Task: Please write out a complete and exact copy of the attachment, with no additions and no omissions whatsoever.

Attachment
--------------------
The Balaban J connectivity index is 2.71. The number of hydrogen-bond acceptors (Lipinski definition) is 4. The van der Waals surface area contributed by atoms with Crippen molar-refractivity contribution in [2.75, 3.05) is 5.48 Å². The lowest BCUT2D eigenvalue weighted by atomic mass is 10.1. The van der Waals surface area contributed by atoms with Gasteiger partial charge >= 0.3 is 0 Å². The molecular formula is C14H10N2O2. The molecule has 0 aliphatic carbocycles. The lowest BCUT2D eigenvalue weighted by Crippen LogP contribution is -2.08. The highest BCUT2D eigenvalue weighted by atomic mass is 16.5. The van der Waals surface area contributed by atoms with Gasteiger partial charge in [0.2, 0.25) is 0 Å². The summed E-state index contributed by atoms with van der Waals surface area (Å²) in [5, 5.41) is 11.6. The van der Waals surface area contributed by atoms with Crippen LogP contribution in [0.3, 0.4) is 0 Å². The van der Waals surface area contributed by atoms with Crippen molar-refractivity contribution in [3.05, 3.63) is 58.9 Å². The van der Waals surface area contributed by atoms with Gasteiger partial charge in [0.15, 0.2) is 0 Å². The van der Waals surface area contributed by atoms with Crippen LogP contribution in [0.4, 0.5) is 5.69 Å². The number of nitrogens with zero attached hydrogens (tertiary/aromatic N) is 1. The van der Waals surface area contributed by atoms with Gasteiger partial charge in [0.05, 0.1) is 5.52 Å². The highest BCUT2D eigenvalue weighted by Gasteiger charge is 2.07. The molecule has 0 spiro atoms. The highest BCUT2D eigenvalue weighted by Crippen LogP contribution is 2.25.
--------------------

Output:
The Balaban J connectivity index is 2.71. The number of hydrogen-bond acceptors (Lipinski definition) is 4. The van der Waals surface area contributed by atoms with Crippen molar-refractivity contribution in [2.75, 3.05) is 5.48 Å². The lowest BCUT2D eigenvalue weighted by atomic mass is 10.1. The van der Waals surface area contributed by atoms with Gasteiger partial charge >= 0.3 is 0 Å². The molecular formula is C14H10N2O2. The molecule has 0 aliphatic carbocycles. The lowest BCUT2D eigenvalue weighted by Crippen LogP contribution is -2.08. The highest BCUT2D eigenvalue weighted by atomic mass is 16.5. The van der Waals surface area contributed by atoms with Gasteiger partial charge in [0.2, 0.25) is 0 Å². The summed E-state index contributed by atoms with van der Waals surface area (Å²) in [5, 5.41) is 11.6. The van der Waals surface area contributed by atoms with Crippen LogP contribution in [0.3, 0.4) is 0 Å². The van der Waals surface area contributed by atoms with Crippen molar-refractivity contribution in [3.05, 3.63) is 58.9 Å². The van der Waals surface area contributed by atoms with Gasteiger partial charge in [0.15, 0.2) is 0 Å². The van der Waals surface area contributed by atoms with Crippen LogP contribution in [0.4, 0.5) is 5.69 Å². The number of nitrogens with zero attached hydrogens (tertiary/aromatic N) is 1. The van der Waals surface area contributed by atoms with Gasteiger partial charge in [0.05, 0.1) is 5.52 Å². The highest BCUT2D eigenvalue weighted by Gasteiger charge is 2.07. The molecule has 0 spiro atoms. The highest BCUT2D eigenvalue weighted by Crippen LogP contribution is 2.25.